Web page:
John Henry Browne, the lawyer representing Staff Sgt. Robert Bales, who last month pled guilty to killing 16 Afghan civilians, says he can’t confirm whether his client was given the controversial anti-malarial drug mefloquine during his latest deployment. However, Browne says, “I can confirm he was given it on all three prior deployments to Iraq.”
The question of Bales’ possible mefloquine use has been in the air ever since the 2012 massacre. As Seattle Weekly reported at the time, some doctors and veterans—including a former top psychiatrist for the Army, Elspeth Cameron Ritchie—speculated that mefloquine might be the reason that the previously respected solider and father-of-two snapped. The drug, also known by the brand name Lariam, is associated with a range of side effects, including hallucinations and psychotic behavior.
That theory gained more credence in the last few weeks as new documents came to light. One, which SW detailed on Tuesday, was an FDA report submitted by Lariam manufacturer Roche. The company said it had received information from a pharmacist that the drug had been given to a soldier who had killed 17 Afghanis—an obvious reference to Bales.
Browne says he finds the report interesting, but that it doesn’t pin down whether or not Bales took mefloquine in Afghanistan since the information contained is not verified. He says Bales himself is no help in settling the question. “When you ask him, he says: ‘I took everything they gave me.’”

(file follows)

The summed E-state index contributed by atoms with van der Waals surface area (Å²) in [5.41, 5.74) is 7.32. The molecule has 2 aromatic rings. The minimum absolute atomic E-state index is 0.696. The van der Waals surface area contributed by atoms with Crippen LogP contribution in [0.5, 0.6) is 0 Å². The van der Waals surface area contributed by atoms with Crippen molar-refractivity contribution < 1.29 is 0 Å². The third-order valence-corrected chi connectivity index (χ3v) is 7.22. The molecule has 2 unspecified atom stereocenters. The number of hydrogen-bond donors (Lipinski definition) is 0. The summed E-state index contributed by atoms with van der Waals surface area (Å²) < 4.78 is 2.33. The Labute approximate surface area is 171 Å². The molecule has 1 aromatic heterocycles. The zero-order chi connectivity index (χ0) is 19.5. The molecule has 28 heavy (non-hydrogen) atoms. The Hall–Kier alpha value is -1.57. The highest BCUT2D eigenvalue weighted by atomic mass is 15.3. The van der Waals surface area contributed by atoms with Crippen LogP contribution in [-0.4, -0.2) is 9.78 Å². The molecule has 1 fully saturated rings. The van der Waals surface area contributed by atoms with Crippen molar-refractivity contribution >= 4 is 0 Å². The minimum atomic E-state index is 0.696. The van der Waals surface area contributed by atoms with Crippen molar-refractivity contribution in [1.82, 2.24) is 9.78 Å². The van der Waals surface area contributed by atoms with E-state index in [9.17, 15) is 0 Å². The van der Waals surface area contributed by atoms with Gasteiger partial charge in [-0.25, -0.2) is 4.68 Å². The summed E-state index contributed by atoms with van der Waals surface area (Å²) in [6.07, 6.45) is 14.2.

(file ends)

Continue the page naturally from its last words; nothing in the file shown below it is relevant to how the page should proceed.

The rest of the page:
And Browne says he hasn’t yet gotten the relevant medical records from Madigan Army Medical Center. “It took us forever to get any records,” Browne adds, although he says he did eventually get documents confirming the previous mefloquine use of the soldier once based at Joint Base Lewis-McChord.
It’s that lack of information that has kept Browne from bringing up the subject so far—not, as some have conjectured, an unwillingness to venture into terrain that might face a hostile reception in a court run by the military. While the military has significantly scaled back its use of mefloquine, the drug remains in use among some units, according to Remington Nevin, who up until last year was an Army epidemiologist. Nevin, who with Ritchie last month authored a paper delving into research on the drug’s ill effects, adds that “the military has a long history of stigmatizing those who have claimed psychiatric effects from the drug.”
Army Medical Command spokesperson Maria Tolleson was unable to provide information or interviews related to mefloquine as of this posting.
Browne says he is considering the possibility of raising mefloquine at Bales’ sentencing hearing in August. Because he knows only about Bales’ prior intake of the drug, and not whether the soldier took it in Afghanistan, he says his legal team has been looking into mefloquine’s reported long-term effects. (The lawyer may soon have even more reason to look into the subject. He says he was recently contacted by a soldier--one Browne says he can’t yet name--who says he was given mefloquine and subsequently killed his wife and children.)
By pleading guilty, Bales took the death sentence off the table and agreed to a life sentence. His August hearing will decide whether he is eligible for parole. The earliest that could happen is in 20 years, when Bales is 68, according to Browne.